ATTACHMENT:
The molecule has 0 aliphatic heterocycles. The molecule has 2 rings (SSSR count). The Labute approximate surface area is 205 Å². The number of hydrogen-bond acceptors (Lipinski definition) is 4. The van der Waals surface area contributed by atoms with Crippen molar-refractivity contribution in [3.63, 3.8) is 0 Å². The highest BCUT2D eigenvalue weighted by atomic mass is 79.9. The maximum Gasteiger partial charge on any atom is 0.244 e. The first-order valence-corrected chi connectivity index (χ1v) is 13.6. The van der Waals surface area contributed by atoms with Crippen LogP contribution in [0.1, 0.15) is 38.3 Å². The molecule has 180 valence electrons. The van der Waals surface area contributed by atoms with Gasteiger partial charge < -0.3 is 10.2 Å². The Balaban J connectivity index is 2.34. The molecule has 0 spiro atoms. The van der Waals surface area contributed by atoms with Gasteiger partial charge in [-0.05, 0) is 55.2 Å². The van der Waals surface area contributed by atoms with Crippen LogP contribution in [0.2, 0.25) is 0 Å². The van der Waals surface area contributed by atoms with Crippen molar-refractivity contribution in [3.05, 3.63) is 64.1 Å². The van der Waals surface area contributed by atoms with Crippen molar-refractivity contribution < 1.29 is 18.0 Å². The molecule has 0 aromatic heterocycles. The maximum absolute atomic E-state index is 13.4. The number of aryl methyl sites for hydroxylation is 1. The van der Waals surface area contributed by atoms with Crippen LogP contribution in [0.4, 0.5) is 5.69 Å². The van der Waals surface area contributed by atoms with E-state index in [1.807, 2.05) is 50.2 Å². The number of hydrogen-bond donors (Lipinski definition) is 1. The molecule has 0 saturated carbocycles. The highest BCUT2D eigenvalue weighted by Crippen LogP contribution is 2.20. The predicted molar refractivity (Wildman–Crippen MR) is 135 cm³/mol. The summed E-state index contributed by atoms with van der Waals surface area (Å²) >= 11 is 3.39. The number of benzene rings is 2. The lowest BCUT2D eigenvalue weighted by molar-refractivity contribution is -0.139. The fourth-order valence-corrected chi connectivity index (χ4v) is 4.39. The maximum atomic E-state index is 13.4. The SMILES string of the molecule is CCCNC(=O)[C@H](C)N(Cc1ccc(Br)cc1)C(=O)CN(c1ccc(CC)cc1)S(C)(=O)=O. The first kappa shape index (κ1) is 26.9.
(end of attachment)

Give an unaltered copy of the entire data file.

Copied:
The molecule has 0 aliphatic heterocycles. The molecule has 2 rings (SSSR count). The Labute approximate surface area is 205 Å². The number of hydrogen-bond acceptors (Lipinski definition) is 4. The van der Waals surface area contributed by atoms with Crippen molar-refractivity contribution in [3.63, 3.8) is 0 Å². The highest BCUT2D eigenvalue weighted by atomic mass is 79.9. The maximum Gasteiger partial charge on any atom is 0.244 e. The first-order valence-corrected chi connectivity index (χ1v) is 13.6. The van der Waals surface area contributed by atoms with Crippen LogP contribution in [0.1, 0.15) is 38.3 Å². The molecule has 180 valence electrons. The van der Waals surface area contributed by atoms with Gasteiger partial charge < -0.3 is 10.2 Å². The Balaban J connectivity index is 2.34. The molecule has 0 spiro atoms. The van der Waals surface area contributed by atoms with Gasteiger partial charge in [-0.05, 0) is 55.2 Å². The van der Waals surface area contributed by atoms with Crippen LogP contribution in [0.2, 0.25) is 0 Å². The van der Waals surface area contributed by atoms with Crippen molar-refractivity contribution in [3.05, 3.63) is 64.1 Å². The van der Waals surface area contributed by atoms with Crippen molar-refractivity contribution < 1.29 is 18.0 Å². The molecule has 0 aromatic heterocycles. The maximum absolute atomic E-state index is 13.4. The number of aryl methyl sites for hydroxylation is 1. The van der Waals surface area contributed by atoms with Crippen LogP contribution in [0.4, 0.5) is 5.69 Å². The van der Waals surface area contributed by atoms with E-state index in [1.807, 2.05) is 50.2 Å². The number of hydrogen-bond donors (Lipinski definition) is 1. The molecule has 0 saturated carbocycles. The highest BCUT2D eigenvalue weighted by Crippen LogP contribution is 2.20. The predicted molar refractivity (Wildman–Crippen MR) is 135 cm³/mol. The summed E-state index contributed by atoms with van der Waals surface area (Å²) >= 11 is 3.39. The number of benzene rings is 2. The lowest BCUT2D eigenvalue weighted by molar-refractivity contribution is -0.139. The fourth-order valence-corrected chi connectivity index (χ4v) is 4.39. The maximum atomic E-state index is 13.4. The SMILES string of the molecule is CCCNC(=O)[C@H](C)N(Cc1ccc(Br)cc1)C(=O)CN(c1ccc(CC)cc1)S(C)(=O)=O. The first kappa shape index (κ1) is 26.9.